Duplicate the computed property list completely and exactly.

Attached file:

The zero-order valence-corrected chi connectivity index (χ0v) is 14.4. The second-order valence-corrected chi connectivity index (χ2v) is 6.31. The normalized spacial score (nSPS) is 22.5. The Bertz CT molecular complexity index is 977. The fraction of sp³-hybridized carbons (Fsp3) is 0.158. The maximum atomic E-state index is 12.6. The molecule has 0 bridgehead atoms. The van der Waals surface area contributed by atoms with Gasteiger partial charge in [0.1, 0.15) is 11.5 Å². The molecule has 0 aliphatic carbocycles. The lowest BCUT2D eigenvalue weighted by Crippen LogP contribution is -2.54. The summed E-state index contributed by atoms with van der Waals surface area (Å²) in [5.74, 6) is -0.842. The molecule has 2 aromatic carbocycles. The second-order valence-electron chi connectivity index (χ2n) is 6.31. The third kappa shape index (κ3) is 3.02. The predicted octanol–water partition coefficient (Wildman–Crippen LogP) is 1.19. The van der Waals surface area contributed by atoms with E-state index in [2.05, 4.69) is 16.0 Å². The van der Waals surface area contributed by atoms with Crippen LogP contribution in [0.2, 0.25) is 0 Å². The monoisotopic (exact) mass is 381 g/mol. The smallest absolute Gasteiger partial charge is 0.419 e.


The zero-order valence-corrected chi connectivity index (χ0v) is 14.4. The second-order valence-corrected chi connectivity index (χ2v) is 6.31. The normalized spacial score (nSPS) is 22.5. The Bertz CT molecular complexity index is 977. The fraction of sp³-hybridized carbons (Fsp3) is 0.158. The maximum atomic E-state index is 12.6. The molecule has 0 bridgehead atoms. The van der Waals surface area contributed by atoms with Gasteiger partial charge in [0.1, 0.15) is 11.5 Å². The molecule has 0 aliphatic carbocycles. The lowest BCUT2D eigenvalue weighted by Crippen LogP contribution is -2.54. The summed E-state index contributed by atoms with van der Waals surface area (Å²) in [5.74, 6) is -0.842. The molecule has 2 aromatic carbocycles. The second-order valence-electron chi connectivity index (χ2n) is 6.31. The third kappa shape index (κ3) is 3.02. The predicted octanol–water partition coefficient (Wildman–Crippen LogP) is 1.19. The van der Waals surface area contributed by atoms with E-state index in [2.05, 4.69) is 16.0 Å². The van der Waals surface area contributed by atoms with Crippen LogP contribution in [0.2, 0.25) is 0 Å². The monoisotopic (exact) mass is 381 g/mol. The smallest absolute Gasteiger partial charge is 0.419 e.